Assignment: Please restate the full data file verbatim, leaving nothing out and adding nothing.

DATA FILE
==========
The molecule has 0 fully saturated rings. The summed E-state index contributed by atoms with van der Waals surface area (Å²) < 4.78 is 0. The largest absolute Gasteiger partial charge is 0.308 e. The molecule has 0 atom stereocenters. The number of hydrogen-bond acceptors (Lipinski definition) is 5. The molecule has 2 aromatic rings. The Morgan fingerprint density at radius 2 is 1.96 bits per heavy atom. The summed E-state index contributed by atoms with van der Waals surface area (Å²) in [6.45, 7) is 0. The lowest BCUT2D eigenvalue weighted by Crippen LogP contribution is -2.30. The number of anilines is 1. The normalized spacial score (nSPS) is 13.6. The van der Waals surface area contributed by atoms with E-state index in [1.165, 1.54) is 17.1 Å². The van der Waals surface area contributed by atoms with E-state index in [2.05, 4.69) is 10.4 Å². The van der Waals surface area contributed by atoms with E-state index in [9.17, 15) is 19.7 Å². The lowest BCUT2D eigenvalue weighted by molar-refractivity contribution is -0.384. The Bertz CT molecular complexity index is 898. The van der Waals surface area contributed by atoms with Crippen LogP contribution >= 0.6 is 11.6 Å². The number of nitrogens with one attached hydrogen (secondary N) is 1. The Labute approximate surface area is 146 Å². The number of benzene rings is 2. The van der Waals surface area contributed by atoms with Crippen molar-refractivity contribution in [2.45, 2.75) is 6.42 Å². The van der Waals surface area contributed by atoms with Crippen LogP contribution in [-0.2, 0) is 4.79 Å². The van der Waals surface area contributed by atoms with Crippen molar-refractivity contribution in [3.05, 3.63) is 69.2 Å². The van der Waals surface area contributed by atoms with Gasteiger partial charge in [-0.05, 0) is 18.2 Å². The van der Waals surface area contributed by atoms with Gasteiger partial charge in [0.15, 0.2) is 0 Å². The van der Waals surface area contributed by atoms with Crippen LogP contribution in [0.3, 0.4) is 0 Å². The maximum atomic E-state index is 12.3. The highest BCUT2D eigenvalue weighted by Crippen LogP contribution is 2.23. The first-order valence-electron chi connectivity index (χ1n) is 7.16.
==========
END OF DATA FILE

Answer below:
The molecule has 0 fully saturated rings. The summed E-state index contributed by atoms with van der Waals surface area (Å²) < 4.78 is 0. The largest absolute Gasteiger partial charge is 0.308 e. The molecule has 0 atom stereocenters. The number of hydrogen-bond acceptors (Lipinski definition) is 5. The molecule has 2 aromatic rings. The Morgan fingerprint density at radius 2 is 1.96 bits per heavy atom. The summed E-state index contributed by atoms with van der Waals surface area (Å²) in [6.45, 7) is 0. The lowest BCUT2D eigenvalue weighted by Crippen LogP contribution is -2.30. The number of anilines is 1. The normalized spacial score (nSPS) is 13.6. The van der Waals surface area contributed by atoms with E-state index in [1.165, 1.54) is 17.1 Å². The van der Waals surface area contributed by atoms with E-state index in [2.05, 4.69) is 10.4 Å². The van der Waals surface area contributed by atoms with E-state index in [9.17, 15) is 19.7 Å². The lowest BCUT2D eigenvalue weighted by molar-refractivity contribution is -0.384. The Bertz CT molecular complexity index is 898. The van der Waals surface area contributed by atoms with Crippen LogP contribution >= 0.6 is 11.6 Å². The number of nitrogens with one attached hydrogen (secondary N) is 1. The Labute approximate surface area is 146 Å². The number of benzene rings is 2. The van der Waals surface area contributed by atoms with Crippen molar-refractivity contribution in [2.45, 2.75) is 6.42 Å². The van der Waals surface area contributed by atoms with Crippen LogP contribution in [-0.2, 0) is 4.79 Å². The van der Waals surface area contributed by atoms with Crippen molar-refractivity contribution in [3.05, 3.63) is 69.2 Å². The van der Waals surface area contributed by atoms with Gasteiger partial charge in [-0.05, 0) is 18.2 Å². The van der Waals surface area contributed by atoms with Gasteiger partial charge in [0.15, 0.2) is 0 Å². The van der Waals surface area contributed by atoms with Crippen LogP contribution in [0.3, 0.4) is 0 Å². The maximum atomic E-state index is 12.3. The highest BCUT2D eigenvalue weighted by Crippen LogP contribution is 2.23. The first-order valence-electron chi connectivity index (χ1n) is 7.16.